On Monday the hospital was jammed. It was always jammed these days what with the many satellite clinic closures bringing people in from western Montana, north Idaho and eastern Oregon in addition to the eastern half of Washington. But Mondays are the worst for some reason. There’s construction everywhere as the hospital gets a couple of new wings and a tremendously expensive cosmetic face lift. Everyone wishes that the VA bigwigs would spend money on more doctors, nurses and equipment to handle the quintupling of vets seeking help, but the politicians are dead set on having the prettiest understaffed hospitals in the world. Still, the people working there, the doctors, nurses and techs are pretty good and dedicated. Within two hours I’d been xrayed and prodded and checked out. Pretty darn good for an ER with standing room only.

“Your suspicions were right.” said the doc. “You have two ribs that show fractures. Looks like lesions weakened the area. I have to tell you, and I know it’s shitty, but there isn’t much we can do. Just keep you as comfortable as possible and stay as immobile as you can. Use your pain meds as needed.” Lesions are extremely painful at best, often exposing nerve endings and irritating them. It’s similar to an abcessed tooth, the nerves of both the teeth and the jawbone get irritated. It’s some of the worst pain the body can develop.

“You can’t tape him up or something? Give him some support?” asked my wife from behind me.

“Nah. I mean, if he had a full separation we might use an appliance to immobilize or stabilize the ribs. But this is more like -uh- more like a spiderweb crack in a windshield. Putting pressure on it would just make him more uncomfortable and probably make it harder to breathe.” said the doctor. He shrugged. “I’ll send this up to oncology, I mean, I’m sure they’re going to want to know.” To me, “You should call them up tomorrow and see if they want to do anything. Like I said, it looks like a lesion there. They may want to go proactive with treatment of some kind.”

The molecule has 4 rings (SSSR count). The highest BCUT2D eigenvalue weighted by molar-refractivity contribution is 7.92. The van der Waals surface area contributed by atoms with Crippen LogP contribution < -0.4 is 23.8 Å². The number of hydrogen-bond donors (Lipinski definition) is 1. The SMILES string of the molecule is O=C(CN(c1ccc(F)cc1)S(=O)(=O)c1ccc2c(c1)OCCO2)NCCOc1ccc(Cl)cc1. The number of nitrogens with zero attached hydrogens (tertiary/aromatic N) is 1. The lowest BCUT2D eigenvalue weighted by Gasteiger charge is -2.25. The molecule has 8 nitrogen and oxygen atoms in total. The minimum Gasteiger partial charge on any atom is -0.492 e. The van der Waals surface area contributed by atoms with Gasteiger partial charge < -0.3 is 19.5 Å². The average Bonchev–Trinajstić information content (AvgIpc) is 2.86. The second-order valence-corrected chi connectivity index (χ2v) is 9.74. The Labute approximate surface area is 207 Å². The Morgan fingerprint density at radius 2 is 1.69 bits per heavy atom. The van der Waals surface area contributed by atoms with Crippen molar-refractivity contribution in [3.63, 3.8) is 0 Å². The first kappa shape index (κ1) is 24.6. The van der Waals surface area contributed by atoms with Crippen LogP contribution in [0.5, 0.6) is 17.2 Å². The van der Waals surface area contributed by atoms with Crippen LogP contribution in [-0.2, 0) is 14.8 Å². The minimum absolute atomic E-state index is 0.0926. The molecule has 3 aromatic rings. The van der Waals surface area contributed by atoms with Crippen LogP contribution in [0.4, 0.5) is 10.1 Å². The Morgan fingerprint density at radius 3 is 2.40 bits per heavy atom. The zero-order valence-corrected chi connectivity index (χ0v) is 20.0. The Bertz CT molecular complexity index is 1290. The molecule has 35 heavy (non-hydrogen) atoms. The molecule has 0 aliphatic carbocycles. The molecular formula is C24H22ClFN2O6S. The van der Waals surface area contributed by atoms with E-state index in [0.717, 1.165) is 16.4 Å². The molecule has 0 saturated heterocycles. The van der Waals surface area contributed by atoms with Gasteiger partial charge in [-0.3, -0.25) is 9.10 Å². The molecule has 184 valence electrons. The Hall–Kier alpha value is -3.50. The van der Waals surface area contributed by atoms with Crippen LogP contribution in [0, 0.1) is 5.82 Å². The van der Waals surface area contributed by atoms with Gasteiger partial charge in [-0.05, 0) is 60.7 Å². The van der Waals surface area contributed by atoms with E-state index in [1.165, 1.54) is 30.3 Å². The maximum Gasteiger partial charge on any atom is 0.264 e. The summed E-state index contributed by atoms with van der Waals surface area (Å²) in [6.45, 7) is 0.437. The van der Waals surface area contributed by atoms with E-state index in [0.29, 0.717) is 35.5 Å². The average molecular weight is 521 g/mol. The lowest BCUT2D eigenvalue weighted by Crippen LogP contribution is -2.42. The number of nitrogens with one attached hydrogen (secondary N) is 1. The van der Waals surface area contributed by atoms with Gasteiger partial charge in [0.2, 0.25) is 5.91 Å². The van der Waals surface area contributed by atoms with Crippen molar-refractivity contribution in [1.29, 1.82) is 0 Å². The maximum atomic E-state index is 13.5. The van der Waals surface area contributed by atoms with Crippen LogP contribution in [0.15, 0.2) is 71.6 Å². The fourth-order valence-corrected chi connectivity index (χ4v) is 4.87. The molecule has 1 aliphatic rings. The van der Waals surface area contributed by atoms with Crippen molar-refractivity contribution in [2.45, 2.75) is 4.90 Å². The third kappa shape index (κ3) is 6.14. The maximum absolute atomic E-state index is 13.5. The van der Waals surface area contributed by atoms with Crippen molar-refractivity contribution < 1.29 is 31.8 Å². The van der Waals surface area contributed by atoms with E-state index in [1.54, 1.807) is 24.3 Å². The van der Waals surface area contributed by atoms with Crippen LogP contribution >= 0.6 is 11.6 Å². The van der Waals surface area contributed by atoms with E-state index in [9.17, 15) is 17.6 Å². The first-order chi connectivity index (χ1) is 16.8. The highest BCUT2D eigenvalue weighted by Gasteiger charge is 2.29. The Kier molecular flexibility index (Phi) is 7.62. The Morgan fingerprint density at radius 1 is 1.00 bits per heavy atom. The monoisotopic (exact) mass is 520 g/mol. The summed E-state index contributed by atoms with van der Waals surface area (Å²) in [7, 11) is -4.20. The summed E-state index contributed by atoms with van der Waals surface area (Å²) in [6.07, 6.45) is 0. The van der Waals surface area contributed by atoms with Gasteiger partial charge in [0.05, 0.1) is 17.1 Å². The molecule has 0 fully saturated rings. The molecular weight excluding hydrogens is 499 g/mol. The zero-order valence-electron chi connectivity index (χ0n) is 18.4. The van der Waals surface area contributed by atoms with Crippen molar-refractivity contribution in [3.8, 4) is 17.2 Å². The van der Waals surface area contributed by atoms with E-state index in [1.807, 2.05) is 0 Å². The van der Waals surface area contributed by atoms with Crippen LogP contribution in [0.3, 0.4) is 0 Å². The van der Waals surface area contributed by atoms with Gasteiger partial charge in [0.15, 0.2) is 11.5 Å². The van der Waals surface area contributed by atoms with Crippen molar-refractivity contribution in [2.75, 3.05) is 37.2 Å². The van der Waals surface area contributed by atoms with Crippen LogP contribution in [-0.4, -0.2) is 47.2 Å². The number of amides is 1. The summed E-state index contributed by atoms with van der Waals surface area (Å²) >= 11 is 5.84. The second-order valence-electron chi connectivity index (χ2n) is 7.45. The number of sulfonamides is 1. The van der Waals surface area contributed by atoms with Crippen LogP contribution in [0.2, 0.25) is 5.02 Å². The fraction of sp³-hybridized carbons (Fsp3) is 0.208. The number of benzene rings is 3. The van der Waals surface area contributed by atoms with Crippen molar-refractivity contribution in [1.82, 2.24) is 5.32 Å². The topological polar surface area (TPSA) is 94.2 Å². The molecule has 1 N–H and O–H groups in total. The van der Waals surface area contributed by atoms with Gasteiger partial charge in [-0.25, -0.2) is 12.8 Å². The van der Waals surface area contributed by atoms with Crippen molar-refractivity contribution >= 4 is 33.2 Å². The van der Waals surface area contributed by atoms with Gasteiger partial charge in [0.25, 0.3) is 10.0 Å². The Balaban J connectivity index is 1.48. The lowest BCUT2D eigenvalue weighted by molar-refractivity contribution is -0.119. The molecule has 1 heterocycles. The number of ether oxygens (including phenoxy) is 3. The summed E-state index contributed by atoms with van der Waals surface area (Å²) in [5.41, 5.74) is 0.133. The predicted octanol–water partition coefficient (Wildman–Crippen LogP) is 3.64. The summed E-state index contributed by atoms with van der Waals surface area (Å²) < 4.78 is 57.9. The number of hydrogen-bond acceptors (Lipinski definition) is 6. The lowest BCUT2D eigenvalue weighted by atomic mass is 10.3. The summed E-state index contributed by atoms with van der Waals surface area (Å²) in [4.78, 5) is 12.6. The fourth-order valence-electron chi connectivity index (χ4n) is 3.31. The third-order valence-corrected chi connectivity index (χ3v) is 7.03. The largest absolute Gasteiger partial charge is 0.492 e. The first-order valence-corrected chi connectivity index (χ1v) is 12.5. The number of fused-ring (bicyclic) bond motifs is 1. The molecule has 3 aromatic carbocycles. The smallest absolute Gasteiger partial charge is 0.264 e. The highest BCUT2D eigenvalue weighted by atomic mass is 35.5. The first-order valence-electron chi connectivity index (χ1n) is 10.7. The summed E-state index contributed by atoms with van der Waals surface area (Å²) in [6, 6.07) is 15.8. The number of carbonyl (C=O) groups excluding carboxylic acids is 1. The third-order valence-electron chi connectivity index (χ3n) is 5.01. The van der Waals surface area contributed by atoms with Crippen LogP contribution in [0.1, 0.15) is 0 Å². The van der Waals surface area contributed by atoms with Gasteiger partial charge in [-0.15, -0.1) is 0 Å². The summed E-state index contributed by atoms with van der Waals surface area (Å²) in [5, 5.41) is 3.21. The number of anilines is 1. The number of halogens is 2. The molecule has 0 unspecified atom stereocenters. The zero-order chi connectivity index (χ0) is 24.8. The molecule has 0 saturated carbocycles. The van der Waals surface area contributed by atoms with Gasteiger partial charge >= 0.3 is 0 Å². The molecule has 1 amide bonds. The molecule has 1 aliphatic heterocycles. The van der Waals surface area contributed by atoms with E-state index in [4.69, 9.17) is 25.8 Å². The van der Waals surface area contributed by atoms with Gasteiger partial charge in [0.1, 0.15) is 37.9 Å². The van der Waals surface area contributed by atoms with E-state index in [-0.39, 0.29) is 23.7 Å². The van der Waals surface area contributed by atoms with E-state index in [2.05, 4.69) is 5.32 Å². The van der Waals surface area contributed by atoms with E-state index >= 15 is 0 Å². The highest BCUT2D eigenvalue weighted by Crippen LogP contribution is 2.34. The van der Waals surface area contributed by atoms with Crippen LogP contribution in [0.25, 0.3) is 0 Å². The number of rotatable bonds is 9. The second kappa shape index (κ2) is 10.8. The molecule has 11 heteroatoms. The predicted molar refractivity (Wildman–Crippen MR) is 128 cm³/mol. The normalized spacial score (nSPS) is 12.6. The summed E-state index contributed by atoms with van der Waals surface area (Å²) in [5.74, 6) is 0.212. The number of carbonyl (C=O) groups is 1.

“This is going to happen again, isn’t it?” I asked. 

He shrugged again. “Maybe. But maybe not. Breaking ribs happens a lot with Myeloma cases. It’s just one of the aspects of the illness. It’s a bone cancer after all.” He bid me good luck and we were dismissed. The pain had been creeping up, becomming more intense and so I stopped by the drinking fountain and started fumbling with vials.

“What have you got there?” asked my wife.

“I’m popping some morphine and also some senna and docusate.” Morphine dries the system out and so constipation becomes a big deal. I’d learned the hard way to take laxatives and stool softners when I increased pain med doses. It helped most of the time, but others not so much. When it didn’t happen I would have to try lactulose, the Sherman tank of laxatives or at worst have to use an enema. Comfort definitely has its price.

As things sit now we’re waiting for a CT scan. My doctor ordered a hunting expedition to look for lesions or weak areas. We might be looking at radiation treatment to kill the lesions, but killing them kills the bone as well. I’ll have to wait for the fractures to heal before I can take that kind of therapy. If the bone is dead it won’t heal. Even so, with a lesion at the fracture site, healing may be a moot thought anyway. Plus, the cancer affects osteoblasts and osteoclasts, the body mechanism for creating and absorbing bone mass, so no matter what, this is a rough situation. No matter what, there are obstacles to healing. No matter what, this really sucks.